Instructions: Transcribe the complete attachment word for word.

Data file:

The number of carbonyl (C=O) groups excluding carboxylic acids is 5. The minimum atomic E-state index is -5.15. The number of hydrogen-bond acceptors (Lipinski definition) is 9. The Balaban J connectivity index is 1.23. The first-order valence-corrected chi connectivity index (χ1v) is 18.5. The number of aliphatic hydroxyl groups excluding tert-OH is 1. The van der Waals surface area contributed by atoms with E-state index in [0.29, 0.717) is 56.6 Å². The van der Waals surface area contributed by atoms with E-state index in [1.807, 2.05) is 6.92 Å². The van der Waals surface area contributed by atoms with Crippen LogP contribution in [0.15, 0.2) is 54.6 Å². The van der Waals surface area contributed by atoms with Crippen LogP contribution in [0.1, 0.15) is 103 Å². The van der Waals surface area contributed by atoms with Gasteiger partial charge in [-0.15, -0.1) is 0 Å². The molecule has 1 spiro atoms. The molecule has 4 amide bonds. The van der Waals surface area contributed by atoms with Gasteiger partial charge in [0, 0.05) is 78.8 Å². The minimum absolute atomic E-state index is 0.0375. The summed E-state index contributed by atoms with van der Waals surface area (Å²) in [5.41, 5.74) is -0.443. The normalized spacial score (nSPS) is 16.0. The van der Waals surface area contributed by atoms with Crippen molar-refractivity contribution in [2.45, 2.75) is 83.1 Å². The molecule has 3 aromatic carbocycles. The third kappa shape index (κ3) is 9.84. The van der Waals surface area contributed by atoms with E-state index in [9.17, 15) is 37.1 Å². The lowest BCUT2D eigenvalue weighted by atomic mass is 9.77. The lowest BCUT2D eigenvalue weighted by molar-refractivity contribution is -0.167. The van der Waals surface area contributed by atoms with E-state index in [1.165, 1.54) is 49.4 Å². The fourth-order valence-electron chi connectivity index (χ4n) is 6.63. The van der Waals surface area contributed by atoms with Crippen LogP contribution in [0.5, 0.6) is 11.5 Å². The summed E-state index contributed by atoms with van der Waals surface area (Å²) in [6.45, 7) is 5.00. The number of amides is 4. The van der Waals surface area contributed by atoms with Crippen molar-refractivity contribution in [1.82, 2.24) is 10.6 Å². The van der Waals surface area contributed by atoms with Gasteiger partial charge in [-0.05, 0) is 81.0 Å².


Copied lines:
The number of carbonyl (C=O) groups excluding carboxylic acids is 5. The minimum atomic E-state index is -5.15. The number of hydrogen-bond acceptors (Lipinski definition) is 9. The Balaban J connectivity index is 1.23. The first-order valence-corrected chi connectivity index (χ1v) is 18.5. The number of aliphatic hydroxyl groups excluding tert-OH is 1. The van der Waals surface area contributed by atoms with E-state index in [0.29, 0.717) is 56.6 Å². The van der Waals surface area contributed by atoms with E-state index in [1.807, 2.05) is 6.92 Å². The van der Waals surface area contributed by atoms with Crippen LogP contribution in [0.15, 0.2) is 54.6 Å². The van der Waals surface area contributed by atoms with Crippen LogP contribution in [0.1, 0.15) is 103 Å². The van der Waals surface area contributed by atoms with Gasteiger partial charge in [-0.15, -0.1) is 0 Å². The molecule has 1 spiro atoms. The molecule has 4 amide bonds. The van der Waals surface area contributed by atoms with Gasteiger partial charge in [0, 0.05) is 78.8 Å². The minimum absolute atomic E-state index is 0.0375. The summed E-state index contributed by atoms with van der Waals surface area (Å²) in [5.41, 5.74) is -0.443. The normalized spacial score (nSPS) is 16.0. The van der Waals surface area contributed by atoms with Crippen molar-refractivity contribution in [2.45, 2.75) is 83.1 Å². The molecule has 3 aromatic carbocycles. The third kappa shape index (κ3) is 9.84. The van der Waals surface area contributed by atoms with E-state index in [9.17, 15) is 37.1 Å². The lowest BCUT2D eigenvalue weighted by atomic mass is 9.77. The lowest BCUT2D eigenvalue weighted by molar-refractivity contribution is -0.167. The van der Waals surface area contributed by atoms with E-state index in [1.165, 1.54) is 49.4 Å². The fourth-order valence-electron chi connectivity index (χ4n) is 6.63. The van der Waals surface area contributed by atoms with Crippen LogP contribution in [0.5, 0.6) is 11.5 Å². The summed E-state index contributed by atoms with van der Waals surface area (Å²) in [6.45, 7) is 5.00. The number of amides is 4. The van der Waals surface area contributed by atoms with Crippen molar-refractivity contribution in [1.82, 2.24) is 10.6 Å². The van der Waals surface area contributed by atoms with Gasteiger partial charge in [-0.05, 0) is 81.0 Å².